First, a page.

Based on the names of following molecules I got quite confused about the correct nomenclature:

  • $\ce{NaHCO3}$
  • $\ce{K2SiO3}$
  • $\ce{PbCrO4}$

In none of the above molecule names you ever say "oxide" although there is a oxygen atom. Why? What is the applied rule for the nomenclature? In which cases do you actually say the word "oxide" in the name of the molecule?


1 Answer 1


The naming nomenclature for inorganic molecules is confusing, but if you are studying chemistry then you just have to grit your teeth and learn.

First there are household names, common names and chemical names. Vinegar, acetic acid, and ethanoic acid are talking about the same molecule. We say water, but aqueous solutions. $\ce{SiO2}$ is silicon dioxide to a chemist, but quartz to a geologist. The list could go on and on...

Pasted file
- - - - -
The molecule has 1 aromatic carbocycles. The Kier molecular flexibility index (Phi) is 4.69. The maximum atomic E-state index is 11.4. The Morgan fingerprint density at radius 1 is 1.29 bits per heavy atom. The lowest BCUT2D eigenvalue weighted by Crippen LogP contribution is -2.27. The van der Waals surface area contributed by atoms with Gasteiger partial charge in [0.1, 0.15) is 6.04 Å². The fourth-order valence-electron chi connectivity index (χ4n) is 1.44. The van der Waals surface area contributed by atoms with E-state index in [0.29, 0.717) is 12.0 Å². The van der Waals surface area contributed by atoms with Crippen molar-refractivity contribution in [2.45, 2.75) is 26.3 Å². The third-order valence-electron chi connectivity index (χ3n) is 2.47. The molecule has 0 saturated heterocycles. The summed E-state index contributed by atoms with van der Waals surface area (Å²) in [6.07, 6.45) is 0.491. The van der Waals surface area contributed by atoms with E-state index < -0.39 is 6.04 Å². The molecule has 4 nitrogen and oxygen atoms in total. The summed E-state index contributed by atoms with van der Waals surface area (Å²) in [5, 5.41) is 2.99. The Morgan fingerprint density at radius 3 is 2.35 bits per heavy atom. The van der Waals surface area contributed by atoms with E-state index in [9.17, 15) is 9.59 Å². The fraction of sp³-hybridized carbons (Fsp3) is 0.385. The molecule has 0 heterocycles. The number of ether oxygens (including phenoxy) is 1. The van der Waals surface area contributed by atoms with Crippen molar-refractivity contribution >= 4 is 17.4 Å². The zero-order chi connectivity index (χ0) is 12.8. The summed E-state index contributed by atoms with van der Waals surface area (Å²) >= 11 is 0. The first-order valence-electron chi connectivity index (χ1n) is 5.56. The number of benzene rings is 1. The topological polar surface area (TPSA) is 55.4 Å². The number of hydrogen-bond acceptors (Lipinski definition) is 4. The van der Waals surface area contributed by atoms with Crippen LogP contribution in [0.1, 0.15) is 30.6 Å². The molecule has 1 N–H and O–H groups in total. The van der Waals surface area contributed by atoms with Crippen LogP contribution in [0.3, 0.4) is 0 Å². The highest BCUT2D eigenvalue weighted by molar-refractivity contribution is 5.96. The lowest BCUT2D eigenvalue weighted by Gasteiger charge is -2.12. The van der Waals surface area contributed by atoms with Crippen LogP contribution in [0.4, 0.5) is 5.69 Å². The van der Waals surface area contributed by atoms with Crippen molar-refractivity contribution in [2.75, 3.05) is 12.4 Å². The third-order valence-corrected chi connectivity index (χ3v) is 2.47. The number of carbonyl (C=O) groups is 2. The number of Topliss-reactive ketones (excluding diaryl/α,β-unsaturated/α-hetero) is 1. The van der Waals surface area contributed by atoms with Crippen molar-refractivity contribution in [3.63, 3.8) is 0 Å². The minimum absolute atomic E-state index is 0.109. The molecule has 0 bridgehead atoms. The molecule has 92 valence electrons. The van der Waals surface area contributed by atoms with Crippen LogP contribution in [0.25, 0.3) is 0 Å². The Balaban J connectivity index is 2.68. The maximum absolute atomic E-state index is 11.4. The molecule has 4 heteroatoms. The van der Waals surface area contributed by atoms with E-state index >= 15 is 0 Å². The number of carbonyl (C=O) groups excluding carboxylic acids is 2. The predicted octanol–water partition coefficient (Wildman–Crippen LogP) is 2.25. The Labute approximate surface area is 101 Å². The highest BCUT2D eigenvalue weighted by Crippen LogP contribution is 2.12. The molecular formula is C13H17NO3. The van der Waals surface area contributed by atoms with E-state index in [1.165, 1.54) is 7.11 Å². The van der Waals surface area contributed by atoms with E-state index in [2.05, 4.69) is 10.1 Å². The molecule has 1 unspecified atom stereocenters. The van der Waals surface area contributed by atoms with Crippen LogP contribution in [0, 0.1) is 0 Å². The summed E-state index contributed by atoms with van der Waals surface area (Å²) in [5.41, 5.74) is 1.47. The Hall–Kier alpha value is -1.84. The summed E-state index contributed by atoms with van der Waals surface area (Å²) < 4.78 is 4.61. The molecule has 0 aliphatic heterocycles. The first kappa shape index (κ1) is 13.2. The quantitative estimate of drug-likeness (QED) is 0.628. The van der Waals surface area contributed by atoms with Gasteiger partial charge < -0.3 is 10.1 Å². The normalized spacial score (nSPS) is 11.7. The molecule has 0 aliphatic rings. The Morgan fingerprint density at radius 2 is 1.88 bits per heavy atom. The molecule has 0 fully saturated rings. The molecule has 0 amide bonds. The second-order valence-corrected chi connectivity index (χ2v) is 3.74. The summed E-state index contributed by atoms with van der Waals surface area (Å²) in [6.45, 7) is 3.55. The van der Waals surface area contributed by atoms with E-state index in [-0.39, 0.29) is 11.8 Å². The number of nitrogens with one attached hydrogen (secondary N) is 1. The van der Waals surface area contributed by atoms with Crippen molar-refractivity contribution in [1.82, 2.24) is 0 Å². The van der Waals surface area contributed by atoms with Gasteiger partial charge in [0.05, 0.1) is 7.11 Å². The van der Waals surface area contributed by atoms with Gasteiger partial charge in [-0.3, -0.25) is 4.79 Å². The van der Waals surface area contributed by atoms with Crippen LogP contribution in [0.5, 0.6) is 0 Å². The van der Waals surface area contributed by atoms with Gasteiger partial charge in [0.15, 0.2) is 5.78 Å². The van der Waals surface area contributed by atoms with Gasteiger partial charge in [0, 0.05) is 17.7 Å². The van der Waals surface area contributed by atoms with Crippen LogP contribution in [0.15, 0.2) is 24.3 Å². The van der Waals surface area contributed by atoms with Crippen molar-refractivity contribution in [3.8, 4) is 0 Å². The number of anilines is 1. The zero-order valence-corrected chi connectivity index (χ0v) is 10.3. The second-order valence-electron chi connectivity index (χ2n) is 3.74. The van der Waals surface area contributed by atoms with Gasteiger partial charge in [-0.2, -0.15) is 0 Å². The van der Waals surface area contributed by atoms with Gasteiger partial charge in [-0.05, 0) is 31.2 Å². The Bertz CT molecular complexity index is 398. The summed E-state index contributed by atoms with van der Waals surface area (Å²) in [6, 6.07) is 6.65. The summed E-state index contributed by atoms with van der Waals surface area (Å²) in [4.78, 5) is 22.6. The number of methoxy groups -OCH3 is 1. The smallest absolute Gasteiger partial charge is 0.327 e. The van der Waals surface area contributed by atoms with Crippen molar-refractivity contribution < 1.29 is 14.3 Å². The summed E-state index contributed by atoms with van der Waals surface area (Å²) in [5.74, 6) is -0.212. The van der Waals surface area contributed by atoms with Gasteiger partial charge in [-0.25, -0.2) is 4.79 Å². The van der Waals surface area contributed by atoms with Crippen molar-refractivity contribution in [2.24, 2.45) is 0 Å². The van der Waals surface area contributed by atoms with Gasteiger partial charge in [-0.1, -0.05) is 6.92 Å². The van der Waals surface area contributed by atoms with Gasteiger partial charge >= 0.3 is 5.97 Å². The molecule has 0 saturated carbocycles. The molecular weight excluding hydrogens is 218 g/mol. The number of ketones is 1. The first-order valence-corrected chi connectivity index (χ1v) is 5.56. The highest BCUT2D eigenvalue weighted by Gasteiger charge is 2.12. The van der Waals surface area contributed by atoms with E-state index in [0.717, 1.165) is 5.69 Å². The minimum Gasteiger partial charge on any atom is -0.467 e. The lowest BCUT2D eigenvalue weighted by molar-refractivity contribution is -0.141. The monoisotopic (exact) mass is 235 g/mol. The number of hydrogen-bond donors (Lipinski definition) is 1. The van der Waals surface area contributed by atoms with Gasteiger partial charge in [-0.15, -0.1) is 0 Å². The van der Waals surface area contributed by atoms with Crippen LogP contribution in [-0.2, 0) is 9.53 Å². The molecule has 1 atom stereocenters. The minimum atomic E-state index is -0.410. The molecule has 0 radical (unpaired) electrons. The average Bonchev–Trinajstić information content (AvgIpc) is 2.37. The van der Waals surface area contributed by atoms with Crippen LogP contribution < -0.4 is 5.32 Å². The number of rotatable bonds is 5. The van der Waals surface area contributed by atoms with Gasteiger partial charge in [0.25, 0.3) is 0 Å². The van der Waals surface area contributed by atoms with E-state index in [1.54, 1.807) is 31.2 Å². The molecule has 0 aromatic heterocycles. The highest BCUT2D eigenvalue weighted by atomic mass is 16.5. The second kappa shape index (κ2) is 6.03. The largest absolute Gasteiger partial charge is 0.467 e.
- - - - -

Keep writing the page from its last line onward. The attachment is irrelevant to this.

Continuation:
In general an oxide is compound which has just some element, X, and oxygen in some combination - ${\text{X}_m\text{O}_n}$

Some anion combinations get a name.

  • $\ce{CO3^{2-}}$ is carbonate
  • $\ce{SiO3^{2-}}$ is metasilicate
  • $\ce{CrO4^{2-}}$ is chromate

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